I feel as though I stirred things up a little at the Bible study Wednesday night.
We were reading Mark 12, where Jesus tells the Parable of the Tenants, matches wits the Herodians and Pharisees over taxes, matches wits with the Sadducees on the question of the Resurrection, and then presents his teaching on the Golden Rule. It’s an eventful chapter, and there’s more that happens in it if you want to read for yourself. We barely even scratched the surface of the passage.
Tom — he’s the study leader — made a comment that Jesus finally is dealing plainly with his mission and identity, and is no longer being cryptic about who he is. And being me, I had to share some of the conclusions I’ve been reaching about Jesus’ divinity and humanity, namely that Jesus himself has only recently begun to understand the full extent of the Suffering Messiah, and that they’re going to kill him .
Not surprisingly, this wasn’t immediately acclaimed and accepted, and I had to deal with some serious pushback that I was undermining the doctrine of Christ’s divinity. (Tom himself noted that while he disagrees with me, he also sees a lot of support for the position and has no problem with it.)
My basic contention is that there are several points in the gospels — particularly the Synoptic gospels — where Jesus has a Eureka moment that make him change direction. The big one, of course, is his time in the wilderness, which concludes with an appearance by ha-Satan and the threefold temptation. Jesus rejects those temptations, which deal with placing earthly needs before heavenly ones, acquiring certainty rather than faith, and obtaining earthly political sovereignty at the cost of spiritual integrity, but there are plenty of smaller Eureka moments. One is after he has had a tremendous healing ministry at the start of Mark, and then skips town; and another comes later, when he heals the daughter of a Syro-Phoenician woman and then expands his work to include Gentiles. The gospels usually note these moments are preceded by periods of prayer.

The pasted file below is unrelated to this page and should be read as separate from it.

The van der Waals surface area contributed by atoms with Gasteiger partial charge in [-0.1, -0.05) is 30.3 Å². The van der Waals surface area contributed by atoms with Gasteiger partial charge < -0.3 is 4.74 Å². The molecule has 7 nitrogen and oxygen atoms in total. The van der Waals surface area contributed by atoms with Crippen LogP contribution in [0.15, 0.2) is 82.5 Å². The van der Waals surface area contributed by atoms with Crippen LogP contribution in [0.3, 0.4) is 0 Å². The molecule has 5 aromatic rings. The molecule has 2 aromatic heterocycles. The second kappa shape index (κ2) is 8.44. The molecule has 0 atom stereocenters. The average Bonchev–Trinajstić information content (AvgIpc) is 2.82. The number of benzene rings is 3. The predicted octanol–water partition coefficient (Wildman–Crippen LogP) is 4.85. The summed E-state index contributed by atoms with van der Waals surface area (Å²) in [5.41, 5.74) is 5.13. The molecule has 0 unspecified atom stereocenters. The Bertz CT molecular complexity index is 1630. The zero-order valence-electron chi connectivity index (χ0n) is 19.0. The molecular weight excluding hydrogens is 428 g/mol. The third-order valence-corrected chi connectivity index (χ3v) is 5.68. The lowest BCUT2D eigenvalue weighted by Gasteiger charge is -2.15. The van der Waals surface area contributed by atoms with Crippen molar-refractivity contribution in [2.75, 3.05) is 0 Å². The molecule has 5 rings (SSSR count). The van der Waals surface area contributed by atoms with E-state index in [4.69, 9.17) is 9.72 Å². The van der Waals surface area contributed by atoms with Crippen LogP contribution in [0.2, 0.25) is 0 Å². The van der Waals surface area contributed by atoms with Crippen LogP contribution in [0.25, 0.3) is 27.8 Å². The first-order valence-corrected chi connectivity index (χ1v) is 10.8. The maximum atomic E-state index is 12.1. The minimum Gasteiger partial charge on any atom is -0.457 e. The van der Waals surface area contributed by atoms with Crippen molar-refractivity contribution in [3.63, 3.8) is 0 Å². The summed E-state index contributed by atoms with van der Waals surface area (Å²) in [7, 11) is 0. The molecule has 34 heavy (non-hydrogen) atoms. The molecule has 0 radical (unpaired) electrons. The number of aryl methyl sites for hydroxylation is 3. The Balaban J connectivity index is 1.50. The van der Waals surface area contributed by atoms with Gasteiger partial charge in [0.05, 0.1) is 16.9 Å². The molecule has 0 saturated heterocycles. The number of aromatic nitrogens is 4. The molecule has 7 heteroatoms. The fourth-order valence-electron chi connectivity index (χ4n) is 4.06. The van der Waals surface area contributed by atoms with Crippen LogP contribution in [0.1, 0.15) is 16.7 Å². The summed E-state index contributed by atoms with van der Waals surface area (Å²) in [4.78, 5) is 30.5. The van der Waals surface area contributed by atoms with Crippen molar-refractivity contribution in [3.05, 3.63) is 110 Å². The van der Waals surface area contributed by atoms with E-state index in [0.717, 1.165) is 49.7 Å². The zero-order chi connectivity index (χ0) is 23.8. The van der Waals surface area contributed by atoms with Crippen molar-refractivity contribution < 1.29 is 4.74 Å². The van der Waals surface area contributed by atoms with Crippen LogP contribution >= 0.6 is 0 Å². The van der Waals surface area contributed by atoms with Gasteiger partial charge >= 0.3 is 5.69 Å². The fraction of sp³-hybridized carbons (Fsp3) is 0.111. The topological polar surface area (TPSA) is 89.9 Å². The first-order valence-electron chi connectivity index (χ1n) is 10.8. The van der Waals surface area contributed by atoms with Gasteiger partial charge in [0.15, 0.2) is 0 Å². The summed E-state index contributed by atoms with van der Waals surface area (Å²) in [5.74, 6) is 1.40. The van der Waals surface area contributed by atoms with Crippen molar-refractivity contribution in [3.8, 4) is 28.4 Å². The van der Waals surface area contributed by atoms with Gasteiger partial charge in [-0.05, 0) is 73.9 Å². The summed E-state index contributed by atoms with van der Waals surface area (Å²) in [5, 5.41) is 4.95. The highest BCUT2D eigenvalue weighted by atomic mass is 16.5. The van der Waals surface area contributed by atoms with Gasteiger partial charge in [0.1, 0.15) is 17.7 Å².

The temptations in the wilderness are the cipher to the rest of Jesus’ life. We often read Mark and Luke’s accounts as though Jesus were tempted once, and then that was it; it’s a better interpretation to see them as setting the template for the rest of his life and ministry, or marking the tone for things he will continue to resist and avoid up until the Crucifixion. His fate is already set long before he entered Jerusalem on Palm Sunday, but I think now he is understanding exactly what it means.
The other challenge to my assertion came in the area of Jesus’ miracles. Even if we accept only a fraction of the miracles attributed to Jesus as legitimate, they’re pretty amazing things: resurrections, healings, excorcisms, weather changing at command, withered limbs restored. So I wasn’t too surprised when a few people argued that Jesus’ miracles were evidence of his divinity — and probably it was about equally as unsurprising when I was unmoved by their counterarguments.
Miracles are a common motif in the prophetic tradition of Judaism after all; even resurrections had precedent. (Elijah and Elisha each is credited with raising to life the son of widow they had been staying with.) In fact, when Jesus asked his disciples who the people said he was, Peter rattled off a list of prophets: “Some say Elijah, some say Jeremiah; others say one of the other prophets.” And Jesus himself says his followers would perform everything that he has done, and greater miracles still. So the miracles aren’t evidence of his divinity either — they’re merely evidence that he was walking in faith with God.
His own Resurrection, though, is evidence, because it was the Infinite that lay hidden within him that raised him up to new life. And unlike the others — the widows’ sons, the daughter of Jairus, and even Lazarus — who all presumably grew old and died some day, Jesus never died a second time, but lives eternally. That resurrection is the basis for our faith, that and that alone.
So it was an interesting and sometimes intense discussion, if for no other reason than I was calling into question the beliefs that other people have regarding Christ.